Wednesday, December 28, 2011

Hailey goes after grants for River Street

City leaders discuss bond for matching funds

Express Staff Writer

Hailey officials are hoping to acquire two federal grants to upgrade portions of River Street, but the city would have to come up with at least $124,000 in matching funds.

City leaders are preparing to go to voters for a bond and a tax increase to raise matching funds for such large capital improvement projects.

"We need to go to a general obligation bond or some other means to leverage these things," said Councilman Don Keirn at a City Council meeting on Monday, Dec. 19.

Council Chair Fritz Haemmerle suggested waiting for a community survey to be returned early next year before discussing further the prospect of public fundraising.

"We're going to get some ideas about our citizens' tolerance for good or bad streets," Haemmerle said.

The council authorized City Administrator Heather Dawson to submit an application for a $620,000 Federal Highways Administration grant, which could be added to a pending $500,000 Department of Commerce grant that the city hopes to use to rebuild sections of River Street.

If the application is successful, the grant would be awarded in May.

The scope of the River Street project was determined after a series of public workshops last year, based on receipt of a $500,000 Community Development Block Grant from the Idaho Department of Commerce. But because the city was gearing up for a much larger and more expensive project on Woodside Boulevard, the grant was returned.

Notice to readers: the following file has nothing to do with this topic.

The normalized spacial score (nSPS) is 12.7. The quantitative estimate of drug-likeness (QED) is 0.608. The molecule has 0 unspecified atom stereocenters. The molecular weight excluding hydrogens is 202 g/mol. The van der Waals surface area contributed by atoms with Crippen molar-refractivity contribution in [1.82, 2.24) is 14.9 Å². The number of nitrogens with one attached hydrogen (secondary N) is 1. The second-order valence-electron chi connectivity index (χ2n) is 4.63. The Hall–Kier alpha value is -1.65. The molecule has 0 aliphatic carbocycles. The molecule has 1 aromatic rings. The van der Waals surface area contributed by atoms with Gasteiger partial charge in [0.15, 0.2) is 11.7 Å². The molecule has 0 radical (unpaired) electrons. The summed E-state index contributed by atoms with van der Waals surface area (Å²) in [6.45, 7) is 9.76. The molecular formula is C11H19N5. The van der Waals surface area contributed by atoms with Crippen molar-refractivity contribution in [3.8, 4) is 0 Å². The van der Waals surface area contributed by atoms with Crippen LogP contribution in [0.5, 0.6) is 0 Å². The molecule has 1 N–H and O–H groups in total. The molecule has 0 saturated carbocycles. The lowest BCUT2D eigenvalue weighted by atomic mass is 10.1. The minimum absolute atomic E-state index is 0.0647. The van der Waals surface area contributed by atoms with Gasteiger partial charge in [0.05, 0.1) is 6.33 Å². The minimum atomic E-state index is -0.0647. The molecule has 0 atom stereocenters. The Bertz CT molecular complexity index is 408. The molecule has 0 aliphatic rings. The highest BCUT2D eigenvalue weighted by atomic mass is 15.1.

Grant Administrator Tracy Anderson said the Department of Commerce has told the city that it could instead postpone the grant.

"They said we could wait until our financial picture is more clear," Anderson said.

The $1.24 million River Street upgrade area would include three city blocks from Croy Street to Galena Street, and some work on side streets. It would include street resurfacing and parking spaces, sidewalks, bike lanes, drainage structures, low-water landscaping with drip irrigation and intersection lighting.

One new bus shelter is included, as well as bicycle racks, trash receptacles and a number of artist-designed benches.

To acquire the $620,000 grant, the city would have to raise $124,000 in matching funds, possibly with a bond or some other method.

"We would need public involvement up front," said Public Works Director Tom Hellen.

Tony Evans:

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